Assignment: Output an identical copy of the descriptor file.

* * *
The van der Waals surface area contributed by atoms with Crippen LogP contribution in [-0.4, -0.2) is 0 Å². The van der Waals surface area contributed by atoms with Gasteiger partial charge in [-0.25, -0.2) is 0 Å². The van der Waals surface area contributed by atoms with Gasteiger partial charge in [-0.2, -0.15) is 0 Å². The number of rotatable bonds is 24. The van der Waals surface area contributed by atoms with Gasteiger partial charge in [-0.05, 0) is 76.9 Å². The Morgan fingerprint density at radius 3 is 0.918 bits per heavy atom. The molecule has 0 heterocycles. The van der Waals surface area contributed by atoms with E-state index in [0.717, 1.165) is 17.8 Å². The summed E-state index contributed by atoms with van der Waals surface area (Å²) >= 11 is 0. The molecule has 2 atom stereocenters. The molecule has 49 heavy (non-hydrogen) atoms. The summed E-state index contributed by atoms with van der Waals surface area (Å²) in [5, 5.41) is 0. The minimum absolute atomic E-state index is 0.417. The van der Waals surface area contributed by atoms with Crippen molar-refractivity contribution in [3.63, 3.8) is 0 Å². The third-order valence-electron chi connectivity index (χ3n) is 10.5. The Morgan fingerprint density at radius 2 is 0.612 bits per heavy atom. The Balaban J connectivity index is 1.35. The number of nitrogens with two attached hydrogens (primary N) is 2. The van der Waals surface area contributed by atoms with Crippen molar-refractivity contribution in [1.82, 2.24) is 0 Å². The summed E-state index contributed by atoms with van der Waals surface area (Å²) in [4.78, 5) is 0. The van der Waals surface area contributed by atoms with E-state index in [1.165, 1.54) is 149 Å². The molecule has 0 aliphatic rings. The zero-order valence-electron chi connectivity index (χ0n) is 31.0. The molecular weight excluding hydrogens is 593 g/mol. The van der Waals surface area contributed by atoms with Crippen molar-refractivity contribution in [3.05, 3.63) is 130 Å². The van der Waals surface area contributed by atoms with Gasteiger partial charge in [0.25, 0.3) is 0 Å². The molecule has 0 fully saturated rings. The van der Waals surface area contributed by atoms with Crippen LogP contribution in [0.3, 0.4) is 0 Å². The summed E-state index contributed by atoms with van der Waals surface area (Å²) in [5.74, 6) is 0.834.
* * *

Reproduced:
The van der Waals surface area contributed by atoms with Crippen LogP contribution in [-0.4, -0.2) is 0 Å². The van der Waals surface area contributed by atoms with Gasteiger partial charge in [-0.25, -0.2) is 0 Å². The van der Waals surface area contributed by atoms with Gasteiger partial charge in [-0.2, -0.15) is 0 Å². The number of rotatable bonds is 24. The van der Waals surface area contributed by atoms with Gasteiger partial charge in [-0.05, 0) is 76.9 Å². The Morgan fingerprint density at radius 3 is 0.918 bits per heavy atom. The molecule has 0 heterocycles. The van der Waals surface area contributed by atoms with E-state index in [0.717, 1.165) is 17.8 Å². The summed E-state index contributed by atoms with van der Waals surface area (Å²) >= 11 is 0. The molecule has 2 atom stereocenters. The molecule has 49 heavy (non-hydrogen) atoms. The summed E-state index contributed by atoms with van der Waals surface area (Å²) in [5, 5.41) is 0. The minimum absolute atomic E-state index is 0.417. The van der Waals surface area contributed by atoms with Crippen molar-refractivity contribution in [3.63, 3.8) is 0 Å². The third-order valence-electron chi connectivity index (χ3n) is 10.5. The Morgan fingerprint density at radius 2 is 0.612 bits per heavy atom. The Balaban J connectivity index is 1.35. The number of nitrogens with two attached hydrogens (primary N) is 2. The van der Waals surface area contributed by atoms with Crippen molar-refractivity contribution in [1.82, 2.24) is 0 Å². The summed E-state index contributed by atoms with van der Waals surface area (Å²) in [4.78, 5) is 0. The van der Waals surface area contributed by atoms with E-state index in [1.165, 1.54) is 149 Å². The molecule has 0 aliphatic rings. The zero-order valence-electron chi connectivity index (χ0n) is 31.0. The molecular weight excluding hydrogens is 593 g/mol. The van der Waals surface area contributed by atoms with Crippen molar-refractivity contribution in [3.05, 3.63) is 130 Å². The van der Waals surface area contributed by atoms with Gasteiger partial charge in [0.25, 0.3) is 0 Å². The molecule has 0 fully saturated rings. The van der Waals surface area contributed by atoms with Crippen LogP contribution in [0.3, 0.4) is 0 Å². The summed E-state index contributed by atoms with van der Waals surface area (Å²) in [5.74, 6) is 0.834.